2.A.3   AHRQ Contractors Supporting the Patient Safety Initiative

Projects funded under the Partnerships in Implementing Patient Safety RFA are considered part of the AHRQ’s Patient Safety Initiative.  Using the contract mechanism, AHRQ has established a Patient Safety Research Coordination Center (PSRCC) and a Patient Safety Program Evaluation Center (Evaluation Center) to support activities of the AHRQ Patient Safety Initiative. 

AHRQ’s PSRCC provides a variety of services and technical support to patient safety grantees including a variety of communication linkages and resources.  AHRQ’s PSRCC has a Steering Committee which provides advice to the PSRCC contractor as to how it can best serve the needs of the PIs and their teams and how to best disseminate and move towards implementation of the findings and products resulting from AHRQ’s Patient Safety Initiative.  The Steering Committee is composed of up to 13 members chosen from the PIs of Agency-wide patient safety projects as well as federal partners, international partners, and external stakeholders and customers.  The Steering Committee will meet periodically and also will participate in additional activities as needed.  All grantees under this RFA are expected to participate in the activities coordinated by AHRQ’s PSRCC.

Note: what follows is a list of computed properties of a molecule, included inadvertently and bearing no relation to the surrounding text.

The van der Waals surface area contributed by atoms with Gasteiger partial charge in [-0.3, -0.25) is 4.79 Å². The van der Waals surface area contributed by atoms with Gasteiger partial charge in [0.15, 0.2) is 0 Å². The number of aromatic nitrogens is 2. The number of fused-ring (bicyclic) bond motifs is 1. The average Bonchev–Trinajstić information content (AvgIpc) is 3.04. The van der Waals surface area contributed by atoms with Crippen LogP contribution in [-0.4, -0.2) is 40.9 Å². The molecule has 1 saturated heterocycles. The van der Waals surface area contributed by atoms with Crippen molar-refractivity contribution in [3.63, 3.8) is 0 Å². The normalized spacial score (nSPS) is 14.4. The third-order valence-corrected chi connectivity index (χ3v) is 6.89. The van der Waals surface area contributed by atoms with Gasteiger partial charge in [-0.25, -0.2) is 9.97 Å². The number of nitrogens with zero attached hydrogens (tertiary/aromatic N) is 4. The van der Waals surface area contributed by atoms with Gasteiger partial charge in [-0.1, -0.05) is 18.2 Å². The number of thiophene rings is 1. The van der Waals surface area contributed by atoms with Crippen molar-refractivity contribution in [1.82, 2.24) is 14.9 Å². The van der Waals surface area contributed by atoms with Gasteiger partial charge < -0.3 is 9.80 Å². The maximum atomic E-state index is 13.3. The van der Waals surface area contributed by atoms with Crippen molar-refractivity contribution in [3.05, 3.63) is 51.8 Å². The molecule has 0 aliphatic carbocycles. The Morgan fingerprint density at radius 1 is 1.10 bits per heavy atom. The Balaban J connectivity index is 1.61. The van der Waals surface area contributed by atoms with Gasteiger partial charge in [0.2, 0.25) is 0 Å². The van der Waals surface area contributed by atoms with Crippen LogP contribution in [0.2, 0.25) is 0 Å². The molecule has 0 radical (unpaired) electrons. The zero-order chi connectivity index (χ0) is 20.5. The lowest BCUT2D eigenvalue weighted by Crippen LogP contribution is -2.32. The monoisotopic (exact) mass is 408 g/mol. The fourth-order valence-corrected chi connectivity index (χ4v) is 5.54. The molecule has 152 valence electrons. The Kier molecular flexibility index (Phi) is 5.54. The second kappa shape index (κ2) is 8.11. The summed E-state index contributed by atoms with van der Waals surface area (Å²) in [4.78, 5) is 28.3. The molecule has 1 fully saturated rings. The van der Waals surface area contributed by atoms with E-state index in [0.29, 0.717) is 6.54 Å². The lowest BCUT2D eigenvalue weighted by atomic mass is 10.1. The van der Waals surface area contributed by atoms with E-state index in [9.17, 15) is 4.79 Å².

AHRQ’s Evaluation Center provides support to AHRQ by facilitating the documentation and evaluation of the impact of the entire patient safety portfolio. AHRQ’s Evaluation Center is not intended to evaluate the specific performance of individual patient safety projects but rather to provide an objective, comprehensive, and longitudinal view of AHRQ’s Patient Safety Initiative.  As needed, AHRQ’s Evaluation Center will conduct interviews with the PIs and other key personnel of the grants to learn more about safe practice interventions being developed and implemented.  Awardees under this RFA are required to fully cooperate with the AHRQ’s Evaluation Center.  The existence of AHRQ’s Evaluation Center does not eliminate the need for individual projects to have an evaluation component within the project itself.